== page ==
Swedish luxury sports car maker Koenigsegg will buy Saab Automobile from US giant General Motors (GM) with the backing of Norwegian investors, Swedish TV reported on Thursday.
The buyers have signed a letter of intent to buy Saab, SVT said on its Web site, citing anonymous sources naming Koenigsegg and adding that the negotiations could last for months.
“We are getting close to a deal done, but there are some final steps to be taken,” a source close to the matter said, but would not confirm the identity of the leading bidder.
Both Saab and its parent company GM declined comment.
Saab was put up for sale by GM, which filed for bankruptcy after being brought to its knees by falling demand amid the world economic downturn.
Saab’s reorganization process began separately in Swedish courts in February.
Koenigsegg, set up in 1994, produces just 20 of its deluxe sports cars a year and sells each one for more than 1 million euros (US$1.4 million).
Saab’s sell-off drew a little closer on Thursday after Stockholm announced it had authorized the Swedish Debt Office, which acts as a public bank to the state, to discuss guaranteeing a 500 million euro loan made to Saab by the European Investment Bank.
“We have always said that the debt office could start negotiations on guaranteeing the loan when Saab has a new owner,” state secretary for business Joran Hagglund said in a statement. “With today’s decision we are well prepared for that.”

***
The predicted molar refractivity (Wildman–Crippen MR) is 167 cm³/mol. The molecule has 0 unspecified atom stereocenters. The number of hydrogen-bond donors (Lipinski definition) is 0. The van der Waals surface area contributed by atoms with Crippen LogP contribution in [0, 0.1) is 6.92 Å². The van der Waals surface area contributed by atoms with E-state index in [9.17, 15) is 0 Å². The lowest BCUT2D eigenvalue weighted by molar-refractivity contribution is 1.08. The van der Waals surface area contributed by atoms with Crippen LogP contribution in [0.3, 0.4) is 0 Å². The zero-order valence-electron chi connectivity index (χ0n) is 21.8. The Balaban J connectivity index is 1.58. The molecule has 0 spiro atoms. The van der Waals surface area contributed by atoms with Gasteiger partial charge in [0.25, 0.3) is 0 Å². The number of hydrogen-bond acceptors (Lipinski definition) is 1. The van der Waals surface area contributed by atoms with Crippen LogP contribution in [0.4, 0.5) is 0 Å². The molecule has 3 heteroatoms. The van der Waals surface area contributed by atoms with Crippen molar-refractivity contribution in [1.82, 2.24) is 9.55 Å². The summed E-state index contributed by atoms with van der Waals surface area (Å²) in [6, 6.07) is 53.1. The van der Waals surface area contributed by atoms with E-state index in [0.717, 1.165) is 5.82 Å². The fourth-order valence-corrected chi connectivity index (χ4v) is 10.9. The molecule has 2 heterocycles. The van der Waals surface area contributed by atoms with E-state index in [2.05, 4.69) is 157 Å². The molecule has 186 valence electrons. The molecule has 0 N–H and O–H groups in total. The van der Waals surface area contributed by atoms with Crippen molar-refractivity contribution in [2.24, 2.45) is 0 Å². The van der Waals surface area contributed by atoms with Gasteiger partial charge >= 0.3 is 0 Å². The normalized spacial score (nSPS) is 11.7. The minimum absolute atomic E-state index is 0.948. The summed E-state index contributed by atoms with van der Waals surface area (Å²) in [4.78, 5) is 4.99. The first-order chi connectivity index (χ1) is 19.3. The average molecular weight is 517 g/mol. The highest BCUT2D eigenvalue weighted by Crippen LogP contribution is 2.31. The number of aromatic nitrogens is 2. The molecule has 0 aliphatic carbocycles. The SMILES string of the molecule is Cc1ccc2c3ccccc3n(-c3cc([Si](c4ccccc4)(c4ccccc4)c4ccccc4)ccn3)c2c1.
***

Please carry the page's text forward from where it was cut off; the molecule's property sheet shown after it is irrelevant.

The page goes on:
Stockholm had refused to follow Washington’s lead in bailing out its automakers over fears it would end up in GM’s pockets.
Saab has not named its suitors but British daily the Financial Times had named Koenigsegg plus two other bidders, the US investment firms Renco and Merbanco.
Media reports had also said Italy’s Fiat was keen on buying Saab, but observers say such a move is now unlikely because of Fiat’s failure to acquire GM’s other European brand Opel.
Opel and its sister marque, Vauxhall, share a lot of technology with Saab.
The Saab automaker — not to be confused with a Swedish defense company also called Saab — sold 93,000 cars worldwide last year, its Web site said.
It owes 9.7 billion kronor (US$1.3 billion) to GM — its largest individual creditor — as well as 347 million kronor to the Swedish government. Other creditors are owed 647 million kronor.
Saab, the automaker, employs about 3,400 people in Sweden. Including suppliers, 15,000 jobs in the country are believed to be at risk if the company were to disappear.
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